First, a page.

BioScience Trends. 2016;10(1):42-46. (DOI: 10.5582/bst.2015.01180)
Efficacy and safety of antiretroviral regimens including raltegravir to treat HIV-infected patients with hemophilia.
Xiao H, Xue YL, Gu SM, Wang JR, Sun HQ, Lu HZ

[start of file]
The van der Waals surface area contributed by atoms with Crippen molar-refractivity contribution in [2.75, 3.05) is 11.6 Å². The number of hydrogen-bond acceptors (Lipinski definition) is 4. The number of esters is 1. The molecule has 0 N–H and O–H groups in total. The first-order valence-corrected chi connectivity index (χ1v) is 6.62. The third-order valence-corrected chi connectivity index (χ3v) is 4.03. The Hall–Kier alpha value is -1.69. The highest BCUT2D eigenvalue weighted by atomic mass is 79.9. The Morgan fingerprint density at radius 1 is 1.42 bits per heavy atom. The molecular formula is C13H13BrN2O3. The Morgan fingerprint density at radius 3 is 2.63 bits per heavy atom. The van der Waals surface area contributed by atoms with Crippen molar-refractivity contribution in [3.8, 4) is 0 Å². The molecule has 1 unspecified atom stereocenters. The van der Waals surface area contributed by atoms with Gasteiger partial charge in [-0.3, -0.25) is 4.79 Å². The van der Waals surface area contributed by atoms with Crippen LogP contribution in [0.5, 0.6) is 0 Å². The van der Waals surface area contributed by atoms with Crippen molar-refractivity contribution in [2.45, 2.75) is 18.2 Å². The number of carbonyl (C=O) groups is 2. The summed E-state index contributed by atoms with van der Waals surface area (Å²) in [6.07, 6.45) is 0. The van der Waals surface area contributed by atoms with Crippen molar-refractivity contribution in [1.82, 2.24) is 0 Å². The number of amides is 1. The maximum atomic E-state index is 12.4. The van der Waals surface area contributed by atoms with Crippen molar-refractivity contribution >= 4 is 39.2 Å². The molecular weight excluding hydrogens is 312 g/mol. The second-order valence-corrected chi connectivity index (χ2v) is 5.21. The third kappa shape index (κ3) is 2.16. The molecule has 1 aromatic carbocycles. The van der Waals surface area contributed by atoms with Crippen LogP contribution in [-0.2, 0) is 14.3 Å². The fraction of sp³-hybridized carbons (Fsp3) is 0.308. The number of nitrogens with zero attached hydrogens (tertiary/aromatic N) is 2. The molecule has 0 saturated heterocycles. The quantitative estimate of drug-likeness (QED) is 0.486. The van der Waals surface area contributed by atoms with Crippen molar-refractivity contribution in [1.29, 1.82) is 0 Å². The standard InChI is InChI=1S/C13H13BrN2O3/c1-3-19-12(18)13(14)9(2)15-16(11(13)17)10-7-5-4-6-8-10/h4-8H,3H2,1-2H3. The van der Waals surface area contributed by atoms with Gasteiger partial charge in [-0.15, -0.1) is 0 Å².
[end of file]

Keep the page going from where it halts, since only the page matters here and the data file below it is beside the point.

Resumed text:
When treating HIV-infected patients with hemophilia, adverse drug reactions and interactions and the effect of treatment on bleeding disorders must be considered. Raltegravir is the first HIV integrase inhibitor, but its use in patients with hemophilia is rarely reported. Nine HIVpositive patients with hemophilia were retrospectively studied with a focus on the virological response, changes in the CD4 count, the tendency to bleed, and the response to replacement therapy before and after raltegravir-based antiretroviral therapy (ART). The nine patients were highly treatment-experienced patients and they received raltegravir-based ART for at least nine months. The patients had their own reasons for changing to raltegravir-based ART. During treatment, the CD4 count increased progressively in four patients, with a median absolute increase of 233 cells/mm3, while the count stabilized in the remaining five patients. Two previous recipients of lopinavir/ritonavir (LPV/r) who failed to respond to lamivudine (3TC) + zidovudine (ZDV) + efavirenz (EFV) had a viral rebound. Genotyping indicated multidrug resistance to nucleoside reverse transcriptase inhibitors (NRTIs) and nonnucleoside reverse transcriptase inhibitors (NNRTIs). A pattern of resistance to raltegravir was evident, including the primary mutation N155H and the secondary mutation T97A. In the two patients, the tendency to bleed decreased markedly and monthly usage of clotting factor VIII decreased significantly decreased. In the remaining seven patients, the viral load remained < 40 copies/mL, there was no evidence of an increased tendency to bleed, and no evidence of changes in the response to replacement therapy. All of the patients had a stable condition with no signs of disease progression and no serious adverse reactions. Results indicated that Raltegravir-based therapy offered a safe and well-tolerated option for HIVpositive patients with hemophilia.